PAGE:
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Apache projects like Kafka and Spark continue to be popular when it comes to stream processing. Engineers have started integrating Kafka with Spark streaming to benefit from the advantages both of them offer. This webinar discusses the advantages of Kafka, different components and use cases along with Kafka-Spark integration.
The above video includes the following topics. You can check out the presentation at the end of the post:
Kafka and Spark integration
Kafka is an open-source message broker project developed by the Apache Software Foundation and is written in Scala. Kafka’s objective is to provide a unified, high-throughput, low-latency platform for handling real-time data feeds. Kafka’s design is predominantly based on transaction logs.
Kafka is used in scenarios where its features like scalability, data partitioning, low latency, and the ability to handle large data can be utilized. Basically, Kafka is a good player when it comes to data integration related use cases.
Kafka is adopted in the following use cases:
Number of hits on a particular page/URL
Kafka was originally developed at LinkedIn and became an Apache project in July 2011. It is used by LinkedIn for applications including log aggregation, queuing, and real-time monitoring and event processing.
LinkedIn uses Apache Kafka as a central publish-subscribe log for integrating data between applications, stream processing, and Hadoop data ingestion.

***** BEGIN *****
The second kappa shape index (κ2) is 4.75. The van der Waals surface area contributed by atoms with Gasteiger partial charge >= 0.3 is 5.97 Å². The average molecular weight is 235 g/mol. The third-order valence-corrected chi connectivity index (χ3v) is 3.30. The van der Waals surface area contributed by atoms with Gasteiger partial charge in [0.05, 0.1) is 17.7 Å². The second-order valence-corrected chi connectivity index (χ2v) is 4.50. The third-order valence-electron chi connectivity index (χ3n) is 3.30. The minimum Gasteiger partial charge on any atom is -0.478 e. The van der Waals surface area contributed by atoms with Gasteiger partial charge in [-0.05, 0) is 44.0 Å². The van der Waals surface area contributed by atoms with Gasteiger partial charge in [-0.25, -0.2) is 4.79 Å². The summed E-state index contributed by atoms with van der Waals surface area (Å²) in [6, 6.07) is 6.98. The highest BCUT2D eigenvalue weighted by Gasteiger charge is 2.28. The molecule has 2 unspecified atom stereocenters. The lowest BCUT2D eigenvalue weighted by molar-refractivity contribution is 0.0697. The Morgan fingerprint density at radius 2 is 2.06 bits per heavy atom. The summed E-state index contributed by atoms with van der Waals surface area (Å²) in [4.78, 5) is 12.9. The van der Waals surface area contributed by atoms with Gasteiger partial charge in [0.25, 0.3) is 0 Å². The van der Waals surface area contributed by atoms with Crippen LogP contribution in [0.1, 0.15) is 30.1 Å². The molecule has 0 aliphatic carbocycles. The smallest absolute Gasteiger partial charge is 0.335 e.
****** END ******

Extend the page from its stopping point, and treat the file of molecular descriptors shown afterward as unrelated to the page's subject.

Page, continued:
LinkedIn relies heavily on the scalability and reliability of Kafka and a surrounding ecosystem of both open source and internal components. A test was conducted where the Kafka cluster was set up on three machines. The six drives are directly mounted with no RAID (JBOD style).
Kafka works up to two million writes/sec on three cheap machines. This was done using three producers on three different machines, 3x async replication and only one producer/machine because NIC was already saturated. It has shown sustained throughput as stored data grows.
Apache Kafka persists all data to disk, essentially all writes go to the page cache of OS, i.e. RAM and the hardware specifications and OS are tuned in such a way that it is fast.
Kafka efficiently transfers data from page cache to a network socket, through sendfile() system call in Linux.
The Combination of fast writes and fast reads have resulted in fast Kafka!
On a Kafka cluster where the consumers are mostly caught up you will see no read activity on the disks as they will be serving data entirely from cache.
Example: According to loggly.com, which run Kafka on Amazon AWS, “99.99999% of the time the data is coming from disk cache and RAM; only very rarely do we hit the disk.”
“One of our consumer groups (8 threads) which maps a log to a customer can process about 200,000 events per second draining from 192 partitions spread across three brokers.”
In Kafka, a message stream is defined by a topic, divided into one or more partitions. Replication happens at the partition level and each partition has one or more replicas.
The replicas are assigned evenly to different servers (called brokers) in a Kafka cluster. Each replica maintains a log on disk. Published messages are appended sequentially in the log and each message is identified by a monotonically increasing offset within the log.
When a consumer subscribes to a topic, it keeps track of an offset in each partition for consumption and uses it to issue fetch requests to the broker.
Here’s a list of companies that have adopted Kafka and their corresponding use cases:
Other companies like Airbnb, Cisco, Gnip, InfoChimps, Ooyala, Square, Uber and many more have also adopted Kafka.
1. Does Kafka help to build lineage?
No, Kafka will just publish the data.
2. What is the example configuration of the scalable system?
It depends on the size of the entire message which is going to be passed. Plus the RAM configuration available at the nodes where you are going to setup Kafka.
3. Is aggregation possible on Kafka?
Aggregation is not something that Kafka was designed to do.
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